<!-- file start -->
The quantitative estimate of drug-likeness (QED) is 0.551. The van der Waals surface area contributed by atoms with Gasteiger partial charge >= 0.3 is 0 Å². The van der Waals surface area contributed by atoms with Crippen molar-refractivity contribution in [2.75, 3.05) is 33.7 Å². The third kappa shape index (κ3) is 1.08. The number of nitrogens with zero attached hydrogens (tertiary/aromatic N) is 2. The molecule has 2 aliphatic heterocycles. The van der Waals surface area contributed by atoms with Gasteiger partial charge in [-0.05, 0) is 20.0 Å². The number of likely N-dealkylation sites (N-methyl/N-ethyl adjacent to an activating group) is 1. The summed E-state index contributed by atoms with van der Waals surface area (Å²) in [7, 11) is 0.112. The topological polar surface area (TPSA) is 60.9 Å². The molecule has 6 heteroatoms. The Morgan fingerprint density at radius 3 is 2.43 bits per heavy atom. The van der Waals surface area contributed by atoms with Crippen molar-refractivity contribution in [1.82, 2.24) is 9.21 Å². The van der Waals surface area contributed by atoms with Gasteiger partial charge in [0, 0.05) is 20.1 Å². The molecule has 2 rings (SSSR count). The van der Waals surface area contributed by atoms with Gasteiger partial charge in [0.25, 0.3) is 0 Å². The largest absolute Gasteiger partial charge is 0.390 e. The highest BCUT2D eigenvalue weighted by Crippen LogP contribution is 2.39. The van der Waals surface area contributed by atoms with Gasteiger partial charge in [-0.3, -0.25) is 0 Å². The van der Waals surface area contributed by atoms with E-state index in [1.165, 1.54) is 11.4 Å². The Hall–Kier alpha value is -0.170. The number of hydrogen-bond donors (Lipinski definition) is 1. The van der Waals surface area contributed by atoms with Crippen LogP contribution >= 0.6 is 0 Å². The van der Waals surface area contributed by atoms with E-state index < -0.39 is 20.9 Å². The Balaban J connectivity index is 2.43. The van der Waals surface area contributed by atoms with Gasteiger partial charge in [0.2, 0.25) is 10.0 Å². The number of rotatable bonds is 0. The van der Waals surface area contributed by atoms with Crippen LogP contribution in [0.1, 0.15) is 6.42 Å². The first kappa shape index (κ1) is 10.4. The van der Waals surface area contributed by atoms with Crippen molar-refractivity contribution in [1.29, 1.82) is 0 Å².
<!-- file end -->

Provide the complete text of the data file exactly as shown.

The quantitative estimate of drug-likeness (QED) is 0.551. The van der Waals surface area contributed by atoms with Gasteiger partial charge >= 0.3 is 0 Å². The van der Waals surface area contributed by atoms with Crippen molar-refractivity contribution in [2.75, 3.05) is 33.7 Å². The third kappa shape index (κ3) is 1.08. The number of nitrogens with zero attached hydrogens (tertiary/aromatic N) is 2. The molecule has 2 aliphatic heterocycles. The van der Waals surface area contributed by atoms with Gasteiger partial charge in [-0.05, 0) is 20.0 Å². The number of likely N-dealkylation sites (N-methyl/N-ethyl adjacent to an activating group) is 1. The summed E-state index contributed by atoms with van der Waals surface area (Å²) in [7, 11) is 0.112. The topological polar surface area (TPSA) is 60.9 Å². The molecule has 6 heteroatoms. The Morgan fingerprint density at radius 3 is 2.43 bits per heavy atom. The van der Waals surface area contributed by atoms with Crippen molar-refractivity contribution in [1.82, 2.24) is 9.21 Å². The van der Waals surface area contributed by atoms with Gasteiger partial charge in [0, 0.05) is 20.1 Å². The molecule has 2 rings (SSSR count). The van der Waals surface area contributed by atoms with Gasteiger partial charge in [0.25, 0.3) is 0 Å². The largest absolute Gasteiger partial charge is 0.390 e. The highest BCUT2D eigenvalue weighted by Crippen LogP contribution is 2.39. The van der Waals surface area contributed by atoms with Gasteiger partial charge in [-0.3, -0.25) is 0 Å². The van der Waals surface area contributed by atoms with E-state index in [1.165, 1.54) is 11.4 Å². The Hall–Kier alpha value is -0.170. The number of hydrogen-bond donors (Lipinski definition) is 1. The van der Waals surface area contributed by atoms with Crippen LogP contribution >= 0.6 is 0 Å². The van der Waals surface area contributed by atoms with E-state index < -0.39 is 20.9 Å². The Balaban J connectivity index is 2.43. The van der Waals surface area contributed by atoms with Gasteiger partial charge in [0.2, 0.25) is 10.0 Å². The number of rotatable bonds is 0. The van der Waals surface area contributed by atoms with Crippen LogP contribution in [0.1, 0.15) is 6.42 Å². The first kappa shape index (κ1) is 10.4. The van der Waals surface area contributed by atoms with Crippen molar-refractivity contribution in [1.29, 1.82) is 0 Å².